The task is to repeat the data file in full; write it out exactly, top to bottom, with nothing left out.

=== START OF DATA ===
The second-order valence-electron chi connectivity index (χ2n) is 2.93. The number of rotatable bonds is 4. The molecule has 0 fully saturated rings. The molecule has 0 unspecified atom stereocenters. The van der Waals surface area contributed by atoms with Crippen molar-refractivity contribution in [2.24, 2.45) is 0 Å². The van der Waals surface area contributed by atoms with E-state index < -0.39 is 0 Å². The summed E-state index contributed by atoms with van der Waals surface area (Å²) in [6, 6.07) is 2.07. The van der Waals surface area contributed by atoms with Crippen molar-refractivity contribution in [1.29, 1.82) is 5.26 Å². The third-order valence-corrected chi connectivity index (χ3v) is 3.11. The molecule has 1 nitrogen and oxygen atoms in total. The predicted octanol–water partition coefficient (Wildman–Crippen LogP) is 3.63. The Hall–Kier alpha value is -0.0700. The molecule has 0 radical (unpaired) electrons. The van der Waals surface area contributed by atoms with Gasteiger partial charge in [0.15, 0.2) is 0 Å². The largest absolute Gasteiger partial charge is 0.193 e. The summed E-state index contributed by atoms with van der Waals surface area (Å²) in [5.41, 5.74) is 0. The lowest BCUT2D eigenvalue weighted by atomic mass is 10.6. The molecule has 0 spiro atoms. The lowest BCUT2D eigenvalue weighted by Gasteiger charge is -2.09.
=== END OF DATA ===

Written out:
The second-order valence-electron chi connectivity index (χ2n) is 2.93. The number of rotatable bonds is 4. The molecule has 0 fully saturated rings. The molecule has 0 unspecified atom stereocenters. The van der Waals surface area contributed by atoms with Crippen molar-refractivity contribution in [2.24, 2.45) is 0 Å². The van der Waals surface area contributed by atoms with E-state index < -0.39 is 0 Å². The summed E-state index contributed by atoms with van der Waals surface area (Å²) in [6, 6.07) is 2.07. The van der Waals surface area contributed by atoms with Crippen molar-refractivity contribution in [1.29, 1.82) is 5.26 Å². The third-order valence-corrected chi connectivity index (χ3v) is 3.11. The molecule has 1 nitrogen and oxygen atoms in total. The predicted octanol–water partition coefficient (Wildman–Crippen LogP) is 3.63. The Hall–Kier alpha value is -0.0700. The molecule has 0 radical (unpaired) electrons. The van der Waals surface area contributed by atoms with Gasteiger partial charge in [0.15, 0.2) is 0 Å². The largest absolute Gasteiger partial charge is 0.193 e. The summed E-state index contributed by atoms with van der Waals surface area (Å²) in [5.41, 5.74) is 0. The lowest BCUT2D eigenvalue weighted by atomic mass is 10.6. The molecule has 0 spiro atoms. The lowest BCUT2D eigenvalue weighted by Gasteiger charge is -2.09.